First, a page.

We’ve covered the two teams that finished beneath the Green Bay Packers in the NFC North last season.
To close it out, let’s now talk about the offseason of the team the Packers are chasing for the division title: the Minnesota Vikings, back-to-back winners of the North.
Enjoy – or something like that.
Where they were heading into the offseason: Boosted by a better-than-expected showing from you-know-who, the Vikings won the NFC North with a 12-4 record. Minnesota then crushed the Dallas Cowboys at home in the divisional round before gagging away the NFC Championship Game to the New Orleans Saints in overtime (Favre? Gagging? NFC Title Game? No way, right?!). Minnesota was solid in most areas, but needed to improve a bit in others, namely the secondary.
What happened in free agency: The biggest thing to happen to the Vikings in free agency was not a signing, but rather a departure as backup running back Chester Taylor inked a deal with the Chicago Bears. Handcuffed to an extent by the “Final Eight” rule, Minnesota couldn’t really do that much, even with Taylor leaving. As such, the Vikings came away with little: kicker Rhys Lloyd, cornerback Lito Sheppard and defensive end Mike Montgomery (remember him? It’s okay if you don’t).
What happened in the draft: While some speculated that the Vikes would tab Jimmy Clausen as their quarterback of the future, Minnesota instead traded back with Detroit to the top of round two (also jumping up 28 spots in the fourth round in the process). With their top pick, the Vikings selected corner Chris Cook. Minnesota had a second pick in round two, as well, and went with running back Toby Gerhart. Other interesting picks included defensive end Everson Griffin (selected with the pick earned in the Detroit trade), linebacker Nate Triplett (like Lloyd, a former Gopher) and quarterback Joe Webb.
Where the Vikings are now: Obviously, the entire 2010 season hinges on whether or not Brett Favre will “decide” to return. Of course, since we’re not as stupid as he clearly thinks we are, we know he will. That being the case, Minnesota should still be a very good team yet again.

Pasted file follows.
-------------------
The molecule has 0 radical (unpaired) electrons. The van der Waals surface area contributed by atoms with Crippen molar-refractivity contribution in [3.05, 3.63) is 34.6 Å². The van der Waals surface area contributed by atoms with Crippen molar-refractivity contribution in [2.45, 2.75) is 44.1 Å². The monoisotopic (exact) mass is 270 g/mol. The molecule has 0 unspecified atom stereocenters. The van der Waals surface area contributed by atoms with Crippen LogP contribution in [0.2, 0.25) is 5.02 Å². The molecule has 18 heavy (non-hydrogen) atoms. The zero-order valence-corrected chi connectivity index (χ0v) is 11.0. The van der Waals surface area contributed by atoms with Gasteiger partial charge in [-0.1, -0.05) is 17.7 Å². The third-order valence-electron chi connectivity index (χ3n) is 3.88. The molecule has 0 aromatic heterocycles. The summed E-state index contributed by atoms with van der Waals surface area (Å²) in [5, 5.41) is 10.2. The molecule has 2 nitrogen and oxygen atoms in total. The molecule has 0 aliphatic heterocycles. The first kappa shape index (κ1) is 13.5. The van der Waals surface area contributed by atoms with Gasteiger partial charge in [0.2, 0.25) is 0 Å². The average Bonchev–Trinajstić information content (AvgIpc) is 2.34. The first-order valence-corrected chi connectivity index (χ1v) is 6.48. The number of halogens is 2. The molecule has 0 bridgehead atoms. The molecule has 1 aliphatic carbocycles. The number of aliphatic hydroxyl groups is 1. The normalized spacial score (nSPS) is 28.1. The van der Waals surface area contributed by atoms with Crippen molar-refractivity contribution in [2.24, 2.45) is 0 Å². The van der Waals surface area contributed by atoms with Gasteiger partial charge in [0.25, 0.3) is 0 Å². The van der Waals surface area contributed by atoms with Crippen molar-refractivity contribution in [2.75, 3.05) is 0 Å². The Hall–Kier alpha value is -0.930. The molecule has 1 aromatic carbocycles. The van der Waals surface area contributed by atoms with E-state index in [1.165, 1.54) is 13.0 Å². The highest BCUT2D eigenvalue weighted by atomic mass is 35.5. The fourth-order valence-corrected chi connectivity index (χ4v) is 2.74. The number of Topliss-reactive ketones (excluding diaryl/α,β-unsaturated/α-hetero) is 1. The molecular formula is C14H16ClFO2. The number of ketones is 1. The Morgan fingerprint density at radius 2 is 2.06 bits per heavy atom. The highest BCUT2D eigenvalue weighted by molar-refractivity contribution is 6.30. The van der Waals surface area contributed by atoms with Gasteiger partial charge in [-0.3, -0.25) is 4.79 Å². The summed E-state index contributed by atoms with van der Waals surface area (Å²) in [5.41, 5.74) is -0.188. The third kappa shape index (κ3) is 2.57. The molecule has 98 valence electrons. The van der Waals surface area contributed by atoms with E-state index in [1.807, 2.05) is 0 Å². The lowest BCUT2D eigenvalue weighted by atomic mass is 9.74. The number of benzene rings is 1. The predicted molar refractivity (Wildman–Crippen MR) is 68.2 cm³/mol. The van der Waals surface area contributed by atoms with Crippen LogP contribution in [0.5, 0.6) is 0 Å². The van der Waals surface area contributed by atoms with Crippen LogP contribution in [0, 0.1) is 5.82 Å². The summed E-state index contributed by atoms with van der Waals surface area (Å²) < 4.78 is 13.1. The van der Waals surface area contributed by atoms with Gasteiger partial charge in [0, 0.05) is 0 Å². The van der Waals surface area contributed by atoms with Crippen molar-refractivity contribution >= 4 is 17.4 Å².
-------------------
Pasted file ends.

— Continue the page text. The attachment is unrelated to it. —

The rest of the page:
But I think the Vikings dropped the ball a bit in terms of strengthening their roster. Namely, they didn’t find an adequate replacement for Taylor, arguably the most valuable backup running back in the league. Taylor was a crafty runner and top-notch pass catcher, neither of which are things Adrian Peterson is. The drafting of Gerhart was questionable, to say the least, in this respect. He’s a brute force type of back and that will help in short yardage spots. But he did nothing as a pass catcher in college and it will take time for him to learn that role in the pros. Remember, Favre loves throwing to his running backs.
Minnesota would have been well-served to bolster its offensive line just a bit, too, but it did no such thing. As such, the depth is not there and the Vikings will be hard-pressed to skate by if a starter is hurt.
As for the defense, you have to wonder what the Vikes were thinking in not tightening up their secondary. Antoine Winfield is great, but struggled with injuries last year and isn’t getting any younger. Cedric Griffin will miss the first stretch of the season rehabbing his knee injury from the Saints game. Cook has amazing size (6-feet, 2-inches) and some definite upside, but the main reason he dropped to round two was his injury history. And don’t expect anything great from Sheppard, a player who’s best days are well behind him.
I thought they should have done more on the d-line, as well. Pat Williams is an elite player, sure, but he turns 38 in October. If he gets hurt, teams can lock in on Jared Allen and Kevin Williams. As a result, the pass rush won’t be there.
Again, when Favre comes back, this team should be okay. There’s simply no way Favre does what he did last year – remember, he hasn’t had two consecutive good seasons since 2003 and 2004 – because, in the end, I don’t think the motivation will be there for him like it was last season. But even if he’s a shell of that – say, 26 touchdowns and 15 picks – this team has enough firepower in other areas to pull out a 10-win season.
Had it had a better offseason, Minnesota could have solidly put itself back in 12-win contention. The Vikings did not, however, and are no longer the team to beat in the NFC North.
Offseason Grade (when Favre comes back): C-
Offseason Grade (if Favre doesn’t come back): The grade doesn’t matter, because if he actually quits, that means the apocalypse is upon us.